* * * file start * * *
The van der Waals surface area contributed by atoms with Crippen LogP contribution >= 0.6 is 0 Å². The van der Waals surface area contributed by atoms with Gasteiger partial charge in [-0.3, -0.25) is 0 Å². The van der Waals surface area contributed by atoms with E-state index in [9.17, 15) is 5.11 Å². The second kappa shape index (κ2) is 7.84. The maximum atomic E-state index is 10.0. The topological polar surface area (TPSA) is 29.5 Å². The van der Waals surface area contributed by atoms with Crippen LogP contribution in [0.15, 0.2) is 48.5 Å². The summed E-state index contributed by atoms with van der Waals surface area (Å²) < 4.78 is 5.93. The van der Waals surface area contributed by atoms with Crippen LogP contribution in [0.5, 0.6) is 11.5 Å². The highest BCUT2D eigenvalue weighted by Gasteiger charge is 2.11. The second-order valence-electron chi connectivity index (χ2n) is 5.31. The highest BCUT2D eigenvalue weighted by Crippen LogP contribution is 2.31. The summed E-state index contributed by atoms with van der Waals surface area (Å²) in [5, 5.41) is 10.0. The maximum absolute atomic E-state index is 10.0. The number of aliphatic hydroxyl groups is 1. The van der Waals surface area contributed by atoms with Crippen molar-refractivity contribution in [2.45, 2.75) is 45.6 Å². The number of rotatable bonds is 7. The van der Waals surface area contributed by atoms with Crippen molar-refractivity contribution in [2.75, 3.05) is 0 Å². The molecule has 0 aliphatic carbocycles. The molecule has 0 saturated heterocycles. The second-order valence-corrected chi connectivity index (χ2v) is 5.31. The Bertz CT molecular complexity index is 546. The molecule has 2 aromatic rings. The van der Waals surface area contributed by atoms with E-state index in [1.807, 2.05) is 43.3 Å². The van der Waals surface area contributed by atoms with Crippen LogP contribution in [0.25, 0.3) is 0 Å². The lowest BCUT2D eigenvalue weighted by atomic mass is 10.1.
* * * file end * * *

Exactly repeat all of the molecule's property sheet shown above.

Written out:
The van der Waals surface area contributed by atoms with Crippen LogP contribution >= 0.6 is 0 Å². The van der Waals surface area contributed by atoms with Gasteiger partial charge in [-0.3, -0.25) is 0 Å². The van der Waals surface area contributed by atoms with E-state index in [9.17, 15) is 5.11 Å². The second kappa shape index (κ2) is 7.84. The maximum atomic E-state index is 10.0. The topological polar surface area (TPSA) is 29.5 Å². The van der Waals surface area contributed by atoms with Crippen LogP contribution in [0.15, 0.2) is 48.5 Å². The summed E-state index contributed by atoms with van der Waals surface area (Å²) < 4.78 is 5.93. The van der Waals surface area contributed by atoms with Crippen LogP contribution in [0.5, 0.6) is 11.5 Å². The highest BCUT2D eigenvalue weighted by Gasteiger charge is 2.11. The second-order valence-electron chi connectivity index (χ2n) is 5.31. The highest BCUT2D eigenvalue weighted by Crippen LogP contribution is 2.31. The summed E-state index contributed by atoms with van der Waals surface area (Å²) in [5, 5.41) is 10.0. The maximum absolute atomic E-state index is 10.0. The number of aliphatic hydroxyl groups is 1. The van der Waals surface area contributed by atoms with Crippen molar-refractivity contribution in [2.45, 2.75) is 45.6 Å². The number of rotatable bonds is 7. The van der Waals surface area contributed by atoms with Crippen molar-refractivity contribution in [2.75, 3.05) is 0 Å². The molecule has 0 aliphatic carbocycles. The molecule has 0 saturated heterocycles. The second-order valence-corrected chi connectivity index (χ2v) is 5.31. The Bertz CT molecular complexity index is 546. The molecule has 2 aromatic rings. The van der Waals surface area contributed by atoms with E-state index in [1.807, 2.05) is 43.3 Å². The van der Waals surface area contributed by atoms with Crippen LogP contribution in [0.25, 0.3) is 0 Å². The lowest BCUT2D eigenvalue weighted by atomic mass is 10.1.